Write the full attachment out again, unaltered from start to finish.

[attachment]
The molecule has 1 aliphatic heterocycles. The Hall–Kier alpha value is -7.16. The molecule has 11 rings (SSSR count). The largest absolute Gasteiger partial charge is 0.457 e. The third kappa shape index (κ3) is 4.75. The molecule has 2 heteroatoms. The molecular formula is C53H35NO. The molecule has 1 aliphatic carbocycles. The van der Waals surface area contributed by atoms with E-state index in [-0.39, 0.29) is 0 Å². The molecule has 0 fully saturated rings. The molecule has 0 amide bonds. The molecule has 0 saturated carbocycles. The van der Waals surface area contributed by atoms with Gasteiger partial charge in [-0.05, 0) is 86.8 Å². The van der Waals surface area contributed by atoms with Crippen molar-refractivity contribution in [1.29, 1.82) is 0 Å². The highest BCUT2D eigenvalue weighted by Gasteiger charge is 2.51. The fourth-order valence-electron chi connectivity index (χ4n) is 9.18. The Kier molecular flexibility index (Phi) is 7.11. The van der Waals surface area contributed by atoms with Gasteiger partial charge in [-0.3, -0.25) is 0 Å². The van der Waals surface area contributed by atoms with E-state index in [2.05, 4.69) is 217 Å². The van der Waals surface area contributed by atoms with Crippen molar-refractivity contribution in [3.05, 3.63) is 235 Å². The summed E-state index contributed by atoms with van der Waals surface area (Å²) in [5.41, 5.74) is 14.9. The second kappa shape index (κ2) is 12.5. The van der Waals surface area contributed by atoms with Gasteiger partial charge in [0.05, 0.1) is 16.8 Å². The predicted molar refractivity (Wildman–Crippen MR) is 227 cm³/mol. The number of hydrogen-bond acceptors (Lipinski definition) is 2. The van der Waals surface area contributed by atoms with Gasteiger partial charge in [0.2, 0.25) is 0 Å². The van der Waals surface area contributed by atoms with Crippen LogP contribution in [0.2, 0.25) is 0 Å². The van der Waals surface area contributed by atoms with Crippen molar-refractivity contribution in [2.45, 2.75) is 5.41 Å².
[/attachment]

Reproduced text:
The molecule has 1 aliphatic heterocycles. The Hall–Kier alpha value is -7.16. The molecule has 11 rings (SSSR count). The largest absolute Gasteiger partial charge is 0.457 e. The third kappa shape index (κ3) is 4.75. The molecule has 2 heteroatoms. The molecular formula is C53H35NO. The molecule has 1 aliphatic carbocycles. The van der Waals surface area contributed by atoms with E-state index in [-0.39, 0.29) is 0 Å². The molecule has 0 fully saturated rings. The molecule has 0 amide bonds. The molecule has 0 saturated carbocycles. The van der Waals surface area contributed by atoms with Gasteiger partial charge in [-0.05, 0) is 86.8 Å². The van der Waals surface area contributed by atoms with Crippen molar-refractivity contribution in [1.29, 1.82) is 0 Å². The highest BCUT2D eigenvalue weighted by Gasteiger charge is 2.51. The fourth-order valence-electron chi connectivity index (χ4n) is 9.18. The Kier molecular flexibility index (Phi) is 7.11. The van der Waals surface area contributed by atoms with Gasteiger partial charge in [-0.3, -0.25) is 0 Å². The van der Waals surface area contributed by atoms with E-state index in [2.05, 4.69) is 217 Å². The van der Waals surface area contributed by atoms with Crippen molar-refractivity contribution in [3.05, 3.63) is 235 Å². The summed E-state index contributed by atoms with van der Waals surface area (Å²) in [5.41, 5.74) is 14.9. The second kappa shape index (κ2) is 12.5. The van der Waals surface area contributed by atoms with Gasteiger partial charge in [0.05, 0.1) is 16.8 Å². The predicted molar refractivity (Wildman–Crippen MR) is 227 cm³/mol. The number of hydrogen-bond acceptors (Lipinski definition) is 2. The van der Waals surface area contributed by atoms with Gasteiger partial charge in [0.2, 0.25) is 0 Å². The van der Waals surface area contributed by atoms with Crippen LogP contribution in [0.2, 0.25) is 0 Å². The van der Waals surface area contributed by atoms with Crippen molar-refractivity contribution in [2.45, 2.75) is 5.41 Å².